Steve Bracks was one of Victoria’s longest serving Premiers. Born in Ballarat in 1954, he was educated at St Patrick’s College, Ballarat and Ballarat University where he obtained both a Diploma of Business Studies (Accounting) and Graduate Diploma of Education (Economics).
After starting as a Secondary Commerce Teacher, Steve Bracks went on to manage a National Community Education Centre, the Victorian Printing Industry Training Board, and as State wide Manager, the Victorian Government’s Employment Policy and Program Division.
Mr Bracks also acted as a Senior Adviser to two former Victorian Premiers and the Federal Parliamentary Secretary for Transport and Communications.
Steve Bracks subsequently entered Parliament as the Member for Williamstown in 1994. After serving as a Shadow Minister in the Employment, Industrial Relations and Treasury portfolios, he became Leader of the State Opposition early in 1999. Mr Bracks fought the Election later that year with a completely new set of policies he oversaw and personally drafted in Opposition.
Steve Bracks went on to become Victoria’s 44th Premier in October 1999.
He became one of Victoria’s most successful Premiers winning three consecutive elections including achieving record majorities in the 2002 and 2006 elections.
Whilst Premier, Mr Bracks rebuilt Victoria’s infrastructure and services while maintaining strong budgets and managing a growing economy.
He invested heavily in education and skills with Victoria’s retention rate to Year 12 education now one of the highest in Australia.
He also led a reform proposal through a National Reform Agenda designed to increase workplace participation, improve skills, reduce business regulation and boost productivity.
These proposals won backing from all Australian Governments.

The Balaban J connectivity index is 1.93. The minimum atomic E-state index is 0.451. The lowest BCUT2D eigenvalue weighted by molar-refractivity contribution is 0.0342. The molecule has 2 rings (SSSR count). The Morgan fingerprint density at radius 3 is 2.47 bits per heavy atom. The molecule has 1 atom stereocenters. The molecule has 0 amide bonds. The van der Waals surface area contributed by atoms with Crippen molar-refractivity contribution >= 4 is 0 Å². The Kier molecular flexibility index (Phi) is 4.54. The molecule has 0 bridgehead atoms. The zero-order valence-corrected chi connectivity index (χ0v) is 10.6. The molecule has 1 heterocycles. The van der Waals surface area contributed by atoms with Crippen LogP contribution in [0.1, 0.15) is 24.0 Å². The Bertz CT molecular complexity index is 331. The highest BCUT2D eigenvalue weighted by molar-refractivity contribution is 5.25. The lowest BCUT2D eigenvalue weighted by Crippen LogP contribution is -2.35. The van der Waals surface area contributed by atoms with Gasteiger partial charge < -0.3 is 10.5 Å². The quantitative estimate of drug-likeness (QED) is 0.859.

Mr Bracks at 52 retired as Premier of Victoria on 27 July 2007, after almost eight years as Premier, Minister for Multicultural Affairs and Minister for Veterans’ Affairs.
Subsequent to his retirement as Premier of Victoria, The Hon Steve Bracks AC now holds three major honorary positions: as an Adviser to the Prime Minister of Timor-Leste; and, as a Director of the Bionics Institute of Australia Board. He is also Honorary Chair of The Union Education Foundation.
He is Chairman of the superannuation fund Cbus, a non-executive Director of Jardine Lloyd Thompson Australia; the Bank of Sydney; and a member of the Monash Business School Business Advisory Board (BAB); the Australian Republican Movement’s Republican Advisory Panel (RAP); and, the West of Melbourne Alliance Board. Mr Bracks is also Chair of AFL SportsReady – the training body for the AFL and Chair of the Kardinia Park Stadium Trust. He was a Senior Adviser to KPMG from 2007 to 2012 and also a member of the National Australia Bank’s Philanthropic Board from 2008 to 2013.
Mr Bracks was also the Independent Chair for the Australian Subscription Television and Radio Association (ASTRA) from 2008 to 2013.
During 2008 Mr Bracks was commissioned by the Federal Government to head a major review of the Australian Automotive Industry. He was the Automotive Envoy for the Australian Government 2009-2013. Additionally from 2011-2013 he was appointed Member of the Department of Foreign Affairs and Trade Council for Australian-Arab Relations (CAAR).
He was also Honorary Chair of the Organising Committee for the World Road Cycling Championships held in Victoria in 2010.
Mr Bracks received a Companion of the Order of Australia in 2010 for services to the Parliament and community of Victoria. In 2011 he was presented with the Timor-Leste Solidarity Medal. He has also received Honorary Doctorates from both Ballarat and Deakin Universities.
He is Patron of the Australia Lebanon Chamber of Commerce and Industry (Vic) Ltd (ALCC); The Balibo House Trust; The Burnet Institute; the Centre for Dialogue La Trobe University; the Conservation Ecology Centre – Cape Otway; the Eureka Democracy Centre, Ballarat; the Hadassah Australia Foundation; the Seaworks Foundation, Williamstown; The Sir Rupert Hamer Records Management Awards; the Western Health Foundation; and the Western Melbourne Tourism Board.
He is also a leading advocate for both multiculturalism and Aboriginal reconciliation.